One of the oldest pieces in the exhibition, Rembrandt’s 1656 etching of collector and goldsmith Johannes Lutma, conjures flesh with intricate hatchings. Rembrandt rendered the older artisan with his tools at his side, failing eyes half-opened. The piece suggests a keen interest in blindness—a great theme throughout Rembrandt’s oeuvre—and the artistic process itself. In his Self-portrait (1760) mezzotint, Thomas Frye captured himself at work, “porte-crayon,” or drawing tool, in hand. He depicted his features, from the drooping flesh beneath his eyes to the wispy lines across his forehead, with keen attention to light and shadow and a devotion to portraying the self, and his aging skin, as accurately as possible.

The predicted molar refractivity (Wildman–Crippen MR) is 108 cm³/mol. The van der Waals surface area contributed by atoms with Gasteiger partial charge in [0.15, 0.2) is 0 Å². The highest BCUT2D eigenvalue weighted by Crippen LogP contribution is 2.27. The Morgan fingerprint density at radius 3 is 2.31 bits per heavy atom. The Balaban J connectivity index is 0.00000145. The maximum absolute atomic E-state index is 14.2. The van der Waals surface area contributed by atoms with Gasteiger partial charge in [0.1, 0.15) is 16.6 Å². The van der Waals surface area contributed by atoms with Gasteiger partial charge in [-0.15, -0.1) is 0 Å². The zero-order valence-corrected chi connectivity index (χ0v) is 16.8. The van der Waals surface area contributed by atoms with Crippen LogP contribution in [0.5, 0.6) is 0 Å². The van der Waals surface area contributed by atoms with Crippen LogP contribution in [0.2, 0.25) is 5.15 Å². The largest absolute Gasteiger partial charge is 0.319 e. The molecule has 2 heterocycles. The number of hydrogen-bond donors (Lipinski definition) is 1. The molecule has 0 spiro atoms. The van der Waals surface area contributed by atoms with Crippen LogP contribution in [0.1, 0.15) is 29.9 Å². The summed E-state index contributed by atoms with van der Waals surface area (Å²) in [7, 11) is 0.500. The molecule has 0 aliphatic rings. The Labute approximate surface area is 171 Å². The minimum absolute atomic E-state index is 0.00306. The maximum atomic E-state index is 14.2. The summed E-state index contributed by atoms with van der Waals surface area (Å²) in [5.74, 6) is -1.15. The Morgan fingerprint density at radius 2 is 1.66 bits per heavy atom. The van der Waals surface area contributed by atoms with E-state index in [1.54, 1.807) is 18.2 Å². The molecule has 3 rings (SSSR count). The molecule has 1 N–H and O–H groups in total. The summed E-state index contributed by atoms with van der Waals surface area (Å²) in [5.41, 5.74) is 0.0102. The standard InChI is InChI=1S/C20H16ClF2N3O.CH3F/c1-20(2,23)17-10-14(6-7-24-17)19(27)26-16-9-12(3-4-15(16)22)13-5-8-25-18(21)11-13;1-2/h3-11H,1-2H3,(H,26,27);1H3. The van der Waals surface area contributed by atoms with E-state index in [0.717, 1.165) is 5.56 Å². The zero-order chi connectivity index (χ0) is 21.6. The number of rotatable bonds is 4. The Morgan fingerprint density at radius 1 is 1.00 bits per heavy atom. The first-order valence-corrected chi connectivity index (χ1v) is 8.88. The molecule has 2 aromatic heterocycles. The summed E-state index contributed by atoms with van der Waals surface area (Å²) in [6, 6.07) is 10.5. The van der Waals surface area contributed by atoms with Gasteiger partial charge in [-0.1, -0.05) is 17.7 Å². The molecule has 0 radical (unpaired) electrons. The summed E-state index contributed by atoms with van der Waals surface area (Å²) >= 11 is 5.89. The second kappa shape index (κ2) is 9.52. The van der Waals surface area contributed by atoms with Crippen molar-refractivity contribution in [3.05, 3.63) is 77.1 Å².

In his own self-portrait, Like Frye, Guillermo Martín Bermejo reinterprets Frye’s work: He also renders himself with his fingertips grazing his own brow, porte-crayon at the ready. In place of Frye’s dark background, Bermejo draws a leafy branch and towers, trees, and mountains that rise in the distance. He meditates on both his own features and on a larger story about creativity and imagination. Another Bermejo drawing features poet Walt Whitman surrounded by young men, whom the artist views as a kind of 19th century “School of Athens.” “My drawings are poems that open a hole in the time,” Bermejo says.